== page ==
wool mohair art yarn handspun

Are you allergic to wool?  A lot of people can’t wear wool, because it makes them feel itchy and uncomfortable.  Nobody wants to feel that way from their clothes.  It makes you wonder how people wore wool all the time back in the day.  Were they constantly miserable, rubbed raw from scratching, red in the face and cranky? Probably not.  Because it isn’t really the wool that is causing the itch.  Wool is just keratin—hair—with the same basic chemical makeup as the hair on your own head.  Chances are it is harsh textile chemicals in the wool causing the itch.

Sheep produce lanolin along with their wool, which is the major difference between sheep hair and people hair.  This lanolin can be the cause of allergies in a few people, but it can also mean the difference between itchy wool and really soft pleasant wool.  Lanolin is the same product that is a major ingredient in many body lotions, baby ointments, and other products meant to soften dry itchy skin.  When wool is sheared off the sheep, it has natural lanolin present which keeps the fibers soft and supple.  Nature’s best hair conditioner!

See the shine? This is gently washed fleece from a family flock, lanolin still intact.
See the shine? This is gently washed fleece from a family flock, lanolin still intact.

Unfortunately, sheep are not clean animals.  They live out in fields, with dust and dirt and leaves and sticks and… let’s face it… dung — all blowing around and getting into their fleece.  When huge flocks of thousands of sheep are sheared all at the same time their fleeces are gathered and sent off to mills for processing.  All that dirt goes, too.  You can bet that individual fleeces get no attention at all. All the  fleeces are collected together to clean and turn into yarn or fabric.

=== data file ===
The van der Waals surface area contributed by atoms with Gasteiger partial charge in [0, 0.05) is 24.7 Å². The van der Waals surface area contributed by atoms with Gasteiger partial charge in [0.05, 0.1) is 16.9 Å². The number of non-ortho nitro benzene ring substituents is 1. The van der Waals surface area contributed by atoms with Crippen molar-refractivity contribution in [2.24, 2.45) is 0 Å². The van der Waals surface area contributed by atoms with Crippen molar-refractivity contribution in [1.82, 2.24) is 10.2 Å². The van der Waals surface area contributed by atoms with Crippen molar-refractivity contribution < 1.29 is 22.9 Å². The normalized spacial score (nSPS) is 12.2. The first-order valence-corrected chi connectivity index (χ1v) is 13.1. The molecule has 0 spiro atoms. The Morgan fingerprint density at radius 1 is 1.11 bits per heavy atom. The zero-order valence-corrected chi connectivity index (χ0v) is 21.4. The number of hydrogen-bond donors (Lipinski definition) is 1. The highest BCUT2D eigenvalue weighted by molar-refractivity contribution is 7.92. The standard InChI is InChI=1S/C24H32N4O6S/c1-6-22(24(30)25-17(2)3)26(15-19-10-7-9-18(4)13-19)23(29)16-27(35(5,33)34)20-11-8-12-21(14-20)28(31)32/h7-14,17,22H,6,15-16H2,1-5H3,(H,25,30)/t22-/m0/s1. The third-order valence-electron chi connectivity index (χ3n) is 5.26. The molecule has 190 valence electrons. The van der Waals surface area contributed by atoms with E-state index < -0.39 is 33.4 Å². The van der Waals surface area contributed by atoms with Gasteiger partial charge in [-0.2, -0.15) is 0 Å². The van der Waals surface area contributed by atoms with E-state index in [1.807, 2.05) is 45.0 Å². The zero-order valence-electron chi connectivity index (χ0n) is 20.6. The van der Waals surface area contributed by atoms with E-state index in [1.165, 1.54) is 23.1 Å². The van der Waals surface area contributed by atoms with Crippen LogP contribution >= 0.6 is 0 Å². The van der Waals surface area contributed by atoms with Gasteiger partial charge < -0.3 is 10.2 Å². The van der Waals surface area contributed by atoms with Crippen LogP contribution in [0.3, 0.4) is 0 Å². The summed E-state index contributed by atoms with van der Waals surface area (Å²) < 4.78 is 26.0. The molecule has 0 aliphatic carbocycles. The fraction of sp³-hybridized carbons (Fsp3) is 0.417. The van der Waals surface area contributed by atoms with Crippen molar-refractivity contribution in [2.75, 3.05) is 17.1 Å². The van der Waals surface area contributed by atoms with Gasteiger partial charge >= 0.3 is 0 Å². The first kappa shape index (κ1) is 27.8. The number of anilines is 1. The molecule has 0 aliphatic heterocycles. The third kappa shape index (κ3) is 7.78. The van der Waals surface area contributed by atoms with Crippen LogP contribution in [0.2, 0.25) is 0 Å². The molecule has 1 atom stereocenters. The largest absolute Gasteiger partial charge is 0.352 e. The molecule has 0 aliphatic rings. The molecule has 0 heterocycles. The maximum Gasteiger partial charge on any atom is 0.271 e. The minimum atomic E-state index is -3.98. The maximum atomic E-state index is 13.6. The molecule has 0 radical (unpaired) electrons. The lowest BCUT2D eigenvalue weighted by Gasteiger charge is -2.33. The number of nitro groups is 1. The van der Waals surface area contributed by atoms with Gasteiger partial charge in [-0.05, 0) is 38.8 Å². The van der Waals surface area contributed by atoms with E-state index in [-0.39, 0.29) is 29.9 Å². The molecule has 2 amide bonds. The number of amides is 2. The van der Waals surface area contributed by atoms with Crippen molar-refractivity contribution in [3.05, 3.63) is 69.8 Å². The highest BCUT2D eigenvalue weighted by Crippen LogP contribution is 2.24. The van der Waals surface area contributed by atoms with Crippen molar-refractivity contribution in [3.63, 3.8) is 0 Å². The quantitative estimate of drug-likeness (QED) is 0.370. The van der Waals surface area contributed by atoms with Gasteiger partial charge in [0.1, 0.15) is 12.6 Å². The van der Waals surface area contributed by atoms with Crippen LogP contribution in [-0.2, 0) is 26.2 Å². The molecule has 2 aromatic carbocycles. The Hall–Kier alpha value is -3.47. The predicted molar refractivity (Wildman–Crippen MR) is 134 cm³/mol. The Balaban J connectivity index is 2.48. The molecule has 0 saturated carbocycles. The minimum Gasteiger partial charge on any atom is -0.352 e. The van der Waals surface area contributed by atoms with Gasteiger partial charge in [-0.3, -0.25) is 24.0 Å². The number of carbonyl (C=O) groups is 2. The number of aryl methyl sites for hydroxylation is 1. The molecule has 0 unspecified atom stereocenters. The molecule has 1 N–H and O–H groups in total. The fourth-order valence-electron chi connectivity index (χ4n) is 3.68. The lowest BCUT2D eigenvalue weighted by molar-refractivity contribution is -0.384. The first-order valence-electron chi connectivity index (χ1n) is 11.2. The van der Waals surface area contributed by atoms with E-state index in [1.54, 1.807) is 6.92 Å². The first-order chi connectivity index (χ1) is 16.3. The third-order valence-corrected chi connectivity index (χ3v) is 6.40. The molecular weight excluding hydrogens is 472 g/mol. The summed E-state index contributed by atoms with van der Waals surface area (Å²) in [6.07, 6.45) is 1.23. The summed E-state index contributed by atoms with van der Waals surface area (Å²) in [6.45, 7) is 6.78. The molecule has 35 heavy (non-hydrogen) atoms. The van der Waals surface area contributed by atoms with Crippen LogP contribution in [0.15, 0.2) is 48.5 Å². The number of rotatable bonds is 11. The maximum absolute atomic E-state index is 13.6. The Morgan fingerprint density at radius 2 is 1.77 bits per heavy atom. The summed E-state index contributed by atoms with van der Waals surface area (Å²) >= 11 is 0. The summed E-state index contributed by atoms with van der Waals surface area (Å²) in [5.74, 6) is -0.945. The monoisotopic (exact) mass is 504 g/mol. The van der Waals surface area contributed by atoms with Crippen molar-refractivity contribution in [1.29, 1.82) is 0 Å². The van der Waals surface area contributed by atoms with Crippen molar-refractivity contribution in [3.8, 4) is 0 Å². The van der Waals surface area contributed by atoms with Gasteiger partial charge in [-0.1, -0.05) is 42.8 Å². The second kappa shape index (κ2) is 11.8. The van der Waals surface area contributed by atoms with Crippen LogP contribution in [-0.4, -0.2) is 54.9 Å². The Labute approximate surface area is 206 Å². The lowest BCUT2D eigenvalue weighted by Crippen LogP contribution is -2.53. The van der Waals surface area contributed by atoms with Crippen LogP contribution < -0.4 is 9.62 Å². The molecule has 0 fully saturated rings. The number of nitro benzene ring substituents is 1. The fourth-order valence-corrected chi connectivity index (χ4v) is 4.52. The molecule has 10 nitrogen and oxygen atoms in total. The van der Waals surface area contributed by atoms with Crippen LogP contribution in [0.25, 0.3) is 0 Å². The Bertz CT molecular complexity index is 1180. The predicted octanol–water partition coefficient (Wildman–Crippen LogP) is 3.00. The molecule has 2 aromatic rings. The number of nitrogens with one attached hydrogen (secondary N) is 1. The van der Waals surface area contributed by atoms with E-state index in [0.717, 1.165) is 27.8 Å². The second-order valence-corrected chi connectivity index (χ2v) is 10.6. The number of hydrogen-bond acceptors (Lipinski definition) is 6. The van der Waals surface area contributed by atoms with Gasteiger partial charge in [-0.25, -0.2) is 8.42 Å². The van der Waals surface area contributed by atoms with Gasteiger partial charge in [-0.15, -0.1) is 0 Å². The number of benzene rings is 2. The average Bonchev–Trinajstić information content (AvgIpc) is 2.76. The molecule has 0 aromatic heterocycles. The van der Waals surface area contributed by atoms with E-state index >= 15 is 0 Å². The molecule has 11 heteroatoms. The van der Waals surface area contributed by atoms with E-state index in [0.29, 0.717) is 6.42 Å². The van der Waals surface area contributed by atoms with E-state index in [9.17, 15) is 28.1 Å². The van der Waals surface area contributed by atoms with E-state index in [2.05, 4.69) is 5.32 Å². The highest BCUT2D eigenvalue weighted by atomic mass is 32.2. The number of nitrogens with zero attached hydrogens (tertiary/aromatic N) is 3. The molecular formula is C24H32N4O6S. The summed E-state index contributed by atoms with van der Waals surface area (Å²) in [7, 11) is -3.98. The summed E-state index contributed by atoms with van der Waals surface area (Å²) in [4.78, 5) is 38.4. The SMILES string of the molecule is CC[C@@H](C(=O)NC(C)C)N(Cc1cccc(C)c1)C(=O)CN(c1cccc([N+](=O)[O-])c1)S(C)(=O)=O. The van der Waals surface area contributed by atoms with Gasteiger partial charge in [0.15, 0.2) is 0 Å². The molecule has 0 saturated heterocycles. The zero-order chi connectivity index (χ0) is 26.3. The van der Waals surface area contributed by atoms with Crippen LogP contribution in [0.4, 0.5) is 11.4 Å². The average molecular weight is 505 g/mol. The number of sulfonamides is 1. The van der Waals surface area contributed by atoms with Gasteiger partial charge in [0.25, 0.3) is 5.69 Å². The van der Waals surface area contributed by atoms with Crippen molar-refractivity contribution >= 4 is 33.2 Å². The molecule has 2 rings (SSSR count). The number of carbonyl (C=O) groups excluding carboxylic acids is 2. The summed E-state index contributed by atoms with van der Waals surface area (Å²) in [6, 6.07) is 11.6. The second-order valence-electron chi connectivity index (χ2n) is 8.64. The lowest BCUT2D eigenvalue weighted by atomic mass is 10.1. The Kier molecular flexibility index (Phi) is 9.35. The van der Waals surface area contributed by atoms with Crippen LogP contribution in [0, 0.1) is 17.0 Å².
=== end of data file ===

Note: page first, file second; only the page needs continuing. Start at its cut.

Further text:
The cleaning process at most commercial mills involves a hydrochloric acid bath for the wool, in order to dissolve all the cellulose from sticks, leaves, and dung.  If the wool was recycled rather than raw fleece, it is also subjected to a sulfuric acid bath.  As you can imagine, anything that would dissolve sticks and dirt will remove any lanolin present on the fibers, leaving the wool dry and brittle.

Different breeds of sheep produce different qualities of wool fibers.  Some are thicker, some finer, straighter, curlier, or there is more or less lanolin. A really fine wool breed, such as Merino, will have much less itch-factor than a long straight wool, such as Lincoln long-wool.  Getting a wool product that is labeled “Merino” will improve your chances of being itch-free, but keep in mind that it was probably produced commercially, therefore was bathed in acid and stripped of its natural softener.

Wool, if it hasn’t been tortured into submission by chemicals, makes one of the most comfortable natural fabrics ever known to man.  It is warm in the winter, cool in the summer, absorbent, soft, wrinkle resistant, flame resistant, and elegant. Any clothing, from business suits to baby diapers, can be made with this versatile natural product.

What is the solution, then, if you like the idea of using wool but can’t stand the itch?  Look for a local wool producer, who processes individual fleeces gently without acid. Local Handweaver’s Guilds are usually listed in phone books or on the internet, and they are a great source to locate fiber producers who are part of the Slow Movement.  “Slow Yarn,” like any Slow Product, is locally produced by individuals who take pride in the quality of their work, the safety of their workers, and the well-being and satisfaction of their customers.  Even the most dyed-in-the-wool itcher may just find that they aren’t allergic to wool at all! They are simply allergic to the modern careless chemical processing of a naturally wonderful fiber.


Copyright ©  2015 – 2018 Kelley Adams.  All rights  reserved.

All text, photos, and graphics are the property of Kelley Adams, unless credit is given to an alternative source.

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